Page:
Rough and disrespectul. Do you approve @bchesky Brian Joseph Chesky?

up
Voting is closed. 44

airbnb is bad news - unless you like hookers

I was chatting up a girl in a local establishment to come to find out she was in from LA to meet 'clients' and was at airbnb just around the corner..... That's as far as it went for me.

up
Voting is closed. 48

No!

This is good example of how organized crime will use unregulated temporary housing. Airbnb's should be taxed and heavily regulated - Wu does not go far enough IMO. There are good reasons for zoning laws, people just forgot about them. I have 0 sympathy for people who airbnb their units and get heavily taxed - they should get taxed. Hotels are not supposed to be in residential neighborhoods.

up
Voting is closed. 54

Organized crime?

Okay, then make prostitution not a crime.

Society is a lot easier than people make it.

up
Voting is closed. 42

That's not residential

By on

Now on the other side of the tracks, in Brookline, yup, that hotel would be out of character, but where it is is a commercial area.

up
Voting is closed. 42

Depends

By on

I've never seen you drive a golf ball.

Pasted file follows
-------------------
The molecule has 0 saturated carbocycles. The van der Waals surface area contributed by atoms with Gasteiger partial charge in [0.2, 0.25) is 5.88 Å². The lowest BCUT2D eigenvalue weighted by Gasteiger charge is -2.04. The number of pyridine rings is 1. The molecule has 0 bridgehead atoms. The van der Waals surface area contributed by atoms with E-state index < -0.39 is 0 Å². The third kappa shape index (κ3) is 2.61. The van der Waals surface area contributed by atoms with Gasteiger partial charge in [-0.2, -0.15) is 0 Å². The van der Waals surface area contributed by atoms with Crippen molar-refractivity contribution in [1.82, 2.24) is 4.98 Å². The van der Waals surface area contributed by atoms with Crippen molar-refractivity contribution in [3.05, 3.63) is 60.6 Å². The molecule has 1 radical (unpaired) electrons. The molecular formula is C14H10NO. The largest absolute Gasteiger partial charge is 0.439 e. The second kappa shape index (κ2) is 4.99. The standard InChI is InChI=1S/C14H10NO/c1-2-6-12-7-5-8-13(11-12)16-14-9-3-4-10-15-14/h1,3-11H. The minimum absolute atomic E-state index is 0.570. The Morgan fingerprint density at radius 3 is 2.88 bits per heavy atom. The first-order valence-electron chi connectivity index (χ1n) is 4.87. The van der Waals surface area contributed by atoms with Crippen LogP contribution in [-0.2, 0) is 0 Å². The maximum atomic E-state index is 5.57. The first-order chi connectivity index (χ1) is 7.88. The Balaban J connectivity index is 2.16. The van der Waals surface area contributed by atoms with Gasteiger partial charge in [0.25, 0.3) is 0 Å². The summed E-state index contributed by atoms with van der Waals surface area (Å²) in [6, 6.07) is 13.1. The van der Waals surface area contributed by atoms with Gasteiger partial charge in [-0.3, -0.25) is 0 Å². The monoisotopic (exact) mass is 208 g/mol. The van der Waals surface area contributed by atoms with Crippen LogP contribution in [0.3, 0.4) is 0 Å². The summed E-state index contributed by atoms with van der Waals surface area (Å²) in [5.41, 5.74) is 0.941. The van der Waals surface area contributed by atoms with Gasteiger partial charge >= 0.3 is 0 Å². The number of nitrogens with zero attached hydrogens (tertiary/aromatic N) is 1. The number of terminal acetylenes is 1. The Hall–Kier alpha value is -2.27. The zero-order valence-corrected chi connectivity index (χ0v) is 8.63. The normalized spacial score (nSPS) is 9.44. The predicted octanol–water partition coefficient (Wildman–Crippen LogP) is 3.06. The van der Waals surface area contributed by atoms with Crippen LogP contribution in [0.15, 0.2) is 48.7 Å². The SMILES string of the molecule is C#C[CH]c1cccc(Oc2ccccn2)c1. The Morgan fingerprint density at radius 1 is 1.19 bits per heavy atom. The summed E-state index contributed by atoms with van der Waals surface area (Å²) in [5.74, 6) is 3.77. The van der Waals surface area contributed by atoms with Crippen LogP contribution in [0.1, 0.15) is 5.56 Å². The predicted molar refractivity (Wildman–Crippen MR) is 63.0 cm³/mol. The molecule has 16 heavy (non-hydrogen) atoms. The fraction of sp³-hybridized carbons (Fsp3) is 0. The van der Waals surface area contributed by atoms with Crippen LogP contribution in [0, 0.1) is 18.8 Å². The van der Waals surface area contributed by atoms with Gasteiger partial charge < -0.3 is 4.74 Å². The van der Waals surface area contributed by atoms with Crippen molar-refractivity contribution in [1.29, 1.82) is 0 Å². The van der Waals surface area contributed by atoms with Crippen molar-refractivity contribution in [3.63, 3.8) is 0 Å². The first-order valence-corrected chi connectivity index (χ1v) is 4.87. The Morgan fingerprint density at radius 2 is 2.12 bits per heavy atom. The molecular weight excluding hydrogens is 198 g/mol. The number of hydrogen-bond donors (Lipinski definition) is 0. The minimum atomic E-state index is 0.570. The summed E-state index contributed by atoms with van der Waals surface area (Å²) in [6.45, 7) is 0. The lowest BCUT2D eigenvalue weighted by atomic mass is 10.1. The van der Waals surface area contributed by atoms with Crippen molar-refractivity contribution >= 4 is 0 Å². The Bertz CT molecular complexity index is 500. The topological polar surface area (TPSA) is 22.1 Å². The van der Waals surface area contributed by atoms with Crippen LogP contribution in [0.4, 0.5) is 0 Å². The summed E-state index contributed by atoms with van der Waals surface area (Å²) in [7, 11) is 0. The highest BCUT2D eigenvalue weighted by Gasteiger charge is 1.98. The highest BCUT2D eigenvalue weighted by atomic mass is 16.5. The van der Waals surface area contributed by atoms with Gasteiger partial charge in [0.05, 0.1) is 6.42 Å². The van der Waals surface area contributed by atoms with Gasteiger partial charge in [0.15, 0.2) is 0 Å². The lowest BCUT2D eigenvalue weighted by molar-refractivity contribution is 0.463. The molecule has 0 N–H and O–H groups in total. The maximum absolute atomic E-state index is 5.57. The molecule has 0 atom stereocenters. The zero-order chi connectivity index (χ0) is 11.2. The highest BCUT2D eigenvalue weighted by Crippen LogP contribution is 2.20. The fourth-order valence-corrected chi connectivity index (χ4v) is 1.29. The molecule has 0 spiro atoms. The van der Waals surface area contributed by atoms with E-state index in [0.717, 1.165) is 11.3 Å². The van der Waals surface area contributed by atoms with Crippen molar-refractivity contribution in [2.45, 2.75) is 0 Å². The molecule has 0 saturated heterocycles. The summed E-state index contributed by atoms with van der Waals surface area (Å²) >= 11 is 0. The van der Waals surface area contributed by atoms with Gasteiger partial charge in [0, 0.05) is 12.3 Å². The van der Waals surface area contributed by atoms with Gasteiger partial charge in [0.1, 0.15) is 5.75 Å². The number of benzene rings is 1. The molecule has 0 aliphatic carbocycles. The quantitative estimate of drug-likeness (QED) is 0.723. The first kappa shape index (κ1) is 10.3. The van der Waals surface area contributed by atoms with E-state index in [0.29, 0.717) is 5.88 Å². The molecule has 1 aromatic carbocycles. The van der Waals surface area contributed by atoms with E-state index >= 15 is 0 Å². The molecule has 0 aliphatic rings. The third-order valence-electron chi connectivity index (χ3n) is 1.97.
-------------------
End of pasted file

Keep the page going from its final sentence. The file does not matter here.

You could probably hit a golf ball from the Top of the Prudential and hit a row house in the South End. That don't put the Prudential in a residential area.

Edit- I left a key word out in the first sentence. I’ve never even met Will, though I think I’ve seen a photograph of him.

up
Voting is closed. 43

If you've seen me drive a golf ball

You're either

1) My friend from middle school with whom I patronized a driving range once or

2) Were a guest at a wedding I attended in 2001 in Vermont

Because those are the two and only two times in my life I've driven a golf ball. And seeing how you told me two weeks ago that you have a kid, you're not #1.

up
Voting is closed. 37

Sheesh it's one thing to

By on

Sheesh it's one thing to write a news article informing readers of AirBnb efforts,

but this article's headline and it's hate for AirBnb is no better than airbnb's efforts to stop this legislation. "Slime", and "role in destroying entire neighborhoods"? Fire your copy editor.

up
Voting is closed. 45

Loving the shade

By on

Airbnb does not point to a large influx of campaign cash from Big Hotel to Wu, probably because state campaign-finance records show no such thing in 2018. It also doesn't note that Wu has proposed banning investor-owned units from the rental-share market completely, possibly because that would not fit in with Airbnb's alleged theory that Wu is going after the little guy.

Never stop, Adam

up
Voting is closed. 39